Sat 21 Aug, 2010
Tags: Aspara, Cambodia, Emil Boerner, gryphon, King Tut, Rambha, Theodore Roosevelt
This face powder box is a fairly recent addition to my collection. The name may be either an accidental or deliberate misspelling of Rambha. In Hindu mythology Rambha is the Queen of the Apsarases, who are magical and beautiful female beings in Devaloka (the plane on which gods exist).
Rambha is accomplished in the arts of dancing, music and love-making. When you’re a beautiful and talented woman you can bet that men are going to ask something of you. In Rambha’s case she was frequently directed by Indra, the king of the Devas (angels) to seduce men (in particular those men practicing asceticism). The gods couldn’t risk having ascetics become more powerful than they were and one tried and true way to check a man’s devotion is to place an alluring woman within reach. If a man could resist Rambha’s charms, then his penance was pure.
Rambha ran afoul of Rishi Vishwamitra (who was attempting to become a Brahmarishi). Rather than merely resist the temptation presented by Rambha, Rishi cursed her and Rambha became a rock for 10,000 years! Couldn’t he have just said no?
The design of the Rembha box indicates that it was made during the 1920s. It reflects the craze at the time for all things exotic, especially with an Egyptian flair. Theodore Roosevelt had travelled to Egypt in 1910, and King Tutankhamen’s tomb was discovered in 1922. The box appears to blend the art of a few different cultures in order to achieve the overall effect.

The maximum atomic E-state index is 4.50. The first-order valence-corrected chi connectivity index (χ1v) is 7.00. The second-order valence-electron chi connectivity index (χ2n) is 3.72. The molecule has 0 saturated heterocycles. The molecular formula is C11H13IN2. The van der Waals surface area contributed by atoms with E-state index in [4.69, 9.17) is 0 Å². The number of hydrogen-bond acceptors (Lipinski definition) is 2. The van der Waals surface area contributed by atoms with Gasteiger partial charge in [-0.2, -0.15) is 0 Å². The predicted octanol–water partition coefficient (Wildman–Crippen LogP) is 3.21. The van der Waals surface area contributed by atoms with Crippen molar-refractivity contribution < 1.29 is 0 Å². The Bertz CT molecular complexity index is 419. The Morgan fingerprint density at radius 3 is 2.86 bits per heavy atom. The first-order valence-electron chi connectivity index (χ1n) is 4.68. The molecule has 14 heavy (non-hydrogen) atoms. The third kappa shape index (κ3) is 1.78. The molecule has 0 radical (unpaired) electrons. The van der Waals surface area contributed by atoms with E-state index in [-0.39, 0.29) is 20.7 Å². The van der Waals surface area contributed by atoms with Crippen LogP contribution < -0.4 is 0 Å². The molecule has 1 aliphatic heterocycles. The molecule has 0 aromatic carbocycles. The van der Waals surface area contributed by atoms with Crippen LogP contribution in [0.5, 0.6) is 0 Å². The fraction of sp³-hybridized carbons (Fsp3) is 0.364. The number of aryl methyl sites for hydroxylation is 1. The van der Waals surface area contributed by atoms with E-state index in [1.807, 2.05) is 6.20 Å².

There is a hint of the Apsarases for instance, as in the photo. There also appears to be a gryphon-like creature in the background.
The box itself is comprised of cardboard and paper which makes it all the more amazing that there is a slight bevel at the top! It is an exquisite detail, and I would imagine this particular face powder would have been one of the pricier brands available.
The research that I did revealed that the Boerner-Fry Company, that made the powder, was in business during the 1920s. In fact, Dr. Emil Boerner was a Prussian immigrant who built a factory in downtown Iowa City, Iowa in which he produced vanilla extract, perfumes and pharmaceuticals.
Dr. Boerner graduated from the Philadelphia College of Pharmacy in 1876. That same year he returned to Iowa and opened the Boerner Pharmacy. Boerner was primarily responsible for founding the pharmacy department at the University of Iowa and in 1885 he served as the sole faculty member to 13 enrollees (twelve men and one woman). He passed away in 1903. In 1922 the building that was his factory was converted to the Davis Hotel.
These days the name Rehmba leads us directly to Bollywood. Thirty-four year old Amritha is an Indian actress who uses the name Rahmba. She’s appeared in many South Indian films and some Hindi movies.
I’d never heard of Rahmba, but when I searched for her on Youtube there were dozens of clips with views numbering well into the millions. My world suddenly felt very small. I am going to have to keep a closer eye on Bollywood – I’m really missing something.